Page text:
Gov. Paul LePage took an opportunity to deride solar energy while he recently promoted public investment in infrastructure to expand Maine’s natural gas capacity and to connect our electrical distribution system to hydropower generated in Quebec.

MPBN reported that the governor advised that the state “[get] away from solar because it doesn’t shine much during a snowstorm, it doesn’t shine when it’s raining and 12 hours a day it’s dark.”

The meeting where LePage spoke about energy policy took place roughly 10 miles from my business’s headquarters in Pittsfield. LePage repeated a theme that I have seen during the past five years — the continued public criticism of the energy efficiency and renewable energy industries in the state of Maine. For a governor who claims to be business friendly, LePage continually takes pot shots at our industry based on his own personal biases.

LePage’s observation that night and snow exist and have an impact on the effectiveness of solar energy is pretty obvious and rather simplistic. It’s as if he criticized furnaces because we don’t need them for half of the year or claimed that heat pumps don’t work because they can’t heat a leaky farmhouse by themselves for an entire Maine winter.

The importance of each of these technologies is the value they provide when they operate efficiently. A furnace may not be necessary in the summer, but it sure is nice to have in February. A heat pump may not keep an entire house comfortable in the depth of winter, but it can do an incredible job of saving energy at the times it is operating.

Sure, solar panels aren’t effective when it is dark outside or when they are covered with two feet of snow, but they are highly valuable when the sun is out and businesses across the region run air conditioning to counteract the sun’s heat.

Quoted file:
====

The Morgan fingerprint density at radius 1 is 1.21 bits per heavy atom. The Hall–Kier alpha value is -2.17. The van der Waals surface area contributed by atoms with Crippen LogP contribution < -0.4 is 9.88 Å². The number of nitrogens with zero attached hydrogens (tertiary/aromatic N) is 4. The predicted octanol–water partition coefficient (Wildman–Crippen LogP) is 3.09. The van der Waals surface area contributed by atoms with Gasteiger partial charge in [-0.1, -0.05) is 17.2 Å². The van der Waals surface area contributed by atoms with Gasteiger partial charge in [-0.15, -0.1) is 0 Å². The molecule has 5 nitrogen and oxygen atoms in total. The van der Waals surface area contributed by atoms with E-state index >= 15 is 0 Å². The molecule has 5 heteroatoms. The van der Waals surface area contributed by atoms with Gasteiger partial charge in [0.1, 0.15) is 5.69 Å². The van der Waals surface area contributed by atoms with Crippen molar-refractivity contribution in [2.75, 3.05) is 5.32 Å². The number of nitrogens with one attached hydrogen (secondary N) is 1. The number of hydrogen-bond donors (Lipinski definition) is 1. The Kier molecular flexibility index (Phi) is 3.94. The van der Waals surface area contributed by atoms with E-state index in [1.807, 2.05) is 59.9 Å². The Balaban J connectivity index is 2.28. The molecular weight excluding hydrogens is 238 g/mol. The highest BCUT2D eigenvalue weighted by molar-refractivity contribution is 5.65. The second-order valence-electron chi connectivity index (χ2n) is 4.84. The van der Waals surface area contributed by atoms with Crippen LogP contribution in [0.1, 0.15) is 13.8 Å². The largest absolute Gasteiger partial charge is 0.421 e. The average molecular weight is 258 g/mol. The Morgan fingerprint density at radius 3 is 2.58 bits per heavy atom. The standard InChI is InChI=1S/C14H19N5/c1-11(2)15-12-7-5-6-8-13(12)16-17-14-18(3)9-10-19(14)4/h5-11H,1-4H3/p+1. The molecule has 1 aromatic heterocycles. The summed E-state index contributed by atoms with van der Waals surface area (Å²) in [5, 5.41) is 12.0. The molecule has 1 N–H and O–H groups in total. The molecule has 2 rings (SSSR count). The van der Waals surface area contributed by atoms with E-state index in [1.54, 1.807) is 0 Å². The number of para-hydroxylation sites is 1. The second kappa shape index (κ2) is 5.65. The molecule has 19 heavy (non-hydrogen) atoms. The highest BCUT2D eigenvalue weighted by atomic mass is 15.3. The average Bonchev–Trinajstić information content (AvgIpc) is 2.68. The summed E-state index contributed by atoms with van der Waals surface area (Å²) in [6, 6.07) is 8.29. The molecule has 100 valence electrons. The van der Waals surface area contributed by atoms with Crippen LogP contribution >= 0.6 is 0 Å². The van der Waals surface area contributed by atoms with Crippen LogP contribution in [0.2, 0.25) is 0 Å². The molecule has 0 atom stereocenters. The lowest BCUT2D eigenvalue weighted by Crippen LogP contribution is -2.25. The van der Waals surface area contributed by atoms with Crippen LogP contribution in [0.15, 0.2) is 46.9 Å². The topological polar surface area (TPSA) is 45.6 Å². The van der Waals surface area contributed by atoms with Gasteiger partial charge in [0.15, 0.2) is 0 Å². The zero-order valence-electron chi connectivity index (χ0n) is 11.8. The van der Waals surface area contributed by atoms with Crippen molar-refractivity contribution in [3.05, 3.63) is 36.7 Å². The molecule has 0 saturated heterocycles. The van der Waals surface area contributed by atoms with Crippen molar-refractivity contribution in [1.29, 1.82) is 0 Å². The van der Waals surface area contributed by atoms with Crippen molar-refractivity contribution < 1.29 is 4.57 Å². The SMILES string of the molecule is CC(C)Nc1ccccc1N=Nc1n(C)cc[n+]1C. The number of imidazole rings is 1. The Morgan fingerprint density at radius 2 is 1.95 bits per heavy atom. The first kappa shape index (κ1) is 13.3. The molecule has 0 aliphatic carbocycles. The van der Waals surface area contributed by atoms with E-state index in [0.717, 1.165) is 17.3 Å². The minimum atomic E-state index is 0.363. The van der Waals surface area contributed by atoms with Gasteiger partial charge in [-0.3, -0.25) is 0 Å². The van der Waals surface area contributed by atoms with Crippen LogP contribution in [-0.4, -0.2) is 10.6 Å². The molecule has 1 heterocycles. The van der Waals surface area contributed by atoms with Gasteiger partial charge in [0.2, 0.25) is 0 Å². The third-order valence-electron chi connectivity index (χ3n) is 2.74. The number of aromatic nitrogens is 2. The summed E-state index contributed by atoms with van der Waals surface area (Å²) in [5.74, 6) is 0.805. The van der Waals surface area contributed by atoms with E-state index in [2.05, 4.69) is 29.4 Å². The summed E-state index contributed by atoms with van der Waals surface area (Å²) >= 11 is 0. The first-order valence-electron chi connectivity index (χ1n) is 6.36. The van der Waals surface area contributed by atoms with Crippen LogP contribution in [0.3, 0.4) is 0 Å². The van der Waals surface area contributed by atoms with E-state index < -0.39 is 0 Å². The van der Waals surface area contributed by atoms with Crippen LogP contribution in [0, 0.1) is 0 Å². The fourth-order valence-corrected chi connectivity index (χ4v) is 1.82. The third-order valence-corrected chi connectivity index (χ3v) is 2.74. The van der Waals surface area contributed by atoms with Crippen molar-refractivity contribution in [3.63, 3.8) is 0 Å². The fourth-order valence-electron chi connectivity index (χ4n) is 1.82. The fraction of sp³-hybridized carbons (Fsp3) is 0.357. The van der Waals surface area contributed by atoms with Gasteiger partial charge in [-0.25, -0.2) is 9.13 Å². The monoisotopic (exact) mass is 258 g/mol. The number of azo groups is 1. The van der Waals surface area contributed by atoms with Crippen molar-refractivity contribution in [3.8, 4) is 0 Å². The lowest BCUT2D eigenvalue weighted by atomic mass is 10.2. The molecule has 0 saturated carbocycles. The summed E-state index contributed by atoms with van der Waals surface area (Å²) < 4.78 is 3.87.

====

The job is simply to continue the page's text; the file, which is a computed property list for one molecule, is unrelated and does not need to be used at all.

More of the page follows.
The value of solar energy in Maine has been quantified through an independent study conducted by the Maine Public Utilities Commission. The report concluded that during the next 25 years the value of the energy a solar energy system delivers to Maine’s electrical grid is worth more than twice the current rate received by residential solar owners and more than five times the rate received by some businesses owners. Since these customers are receiving less value than they provide to the grid, every solar panel installed in Maine turns out to be a benefit to all electrical ratepayers.

Maine is not the only state that has reached this conclusion. Studies around the country have determined that solar provides more value to the grid than it takes, essentially concluding that solar customers receive less than they would in an energy market that better reflects a free market.

Companies also have recognized the value of solar. Target, Kohl’s, Toys R Us, Macy’s, Staples and Wal-Mart have collectively invested billions of dollars in solar for their facilities across the country. None of these companies have injected solar capital into Maine, however, primarily because of our state’s lack of effective solar policy.

Even the Department of Defense has prioritized investment in solar because of its ability to reduce risk for the armed services.

Amidst all of this evidence, LePage continues to rail against solar in his effort to convince the Maine public to spend its dollars to build infrastructure to connect us to energy sources over which we have no control — natural gas from the mid-Atlantic and hydroelectricity from Quebec. LePage openly criticizes solar, which receives no state subsidies in Maine. Meanwhile, he wants ratepayers to absorb the cost of building more power lines and pipelines to deliver fuel from away.

As a result of LePage’s continual vetoes of solar policy efforts, Maine is the only state in the region that hasn’t implemented mechanisms to bridge the gap between the value solar energy provides to its residents and the compensation that it currently receives. As a result, we are in a precarious situation for sustaining solar job growth in our state and are at a competitive disadvantage with our neighbors.

The governor often claims to be concerned about the cost of companies doing business in Maine, yet he fails to recognize that all of the other states in the region are actively working to help businesses control their long-term energy costs by installing solar on their facilities. Instead of supporting the tangible gains of a local solar industry that is adding much needed careers to our local economies and providing value to the people of Maine, LePage elects time and again to criticize the solar industry while advocating for the interests of large multinational utilities that serve their shareholders.

I hope the people of Maine will take some time to consider which companies LePage is referring to when he touts his own record of being “business friendly.”

Vaughan Woodruff, of Pittsfield, is a sixth-generation central Mainer and is the owner of Insource Renewables, a solar contracting firm.


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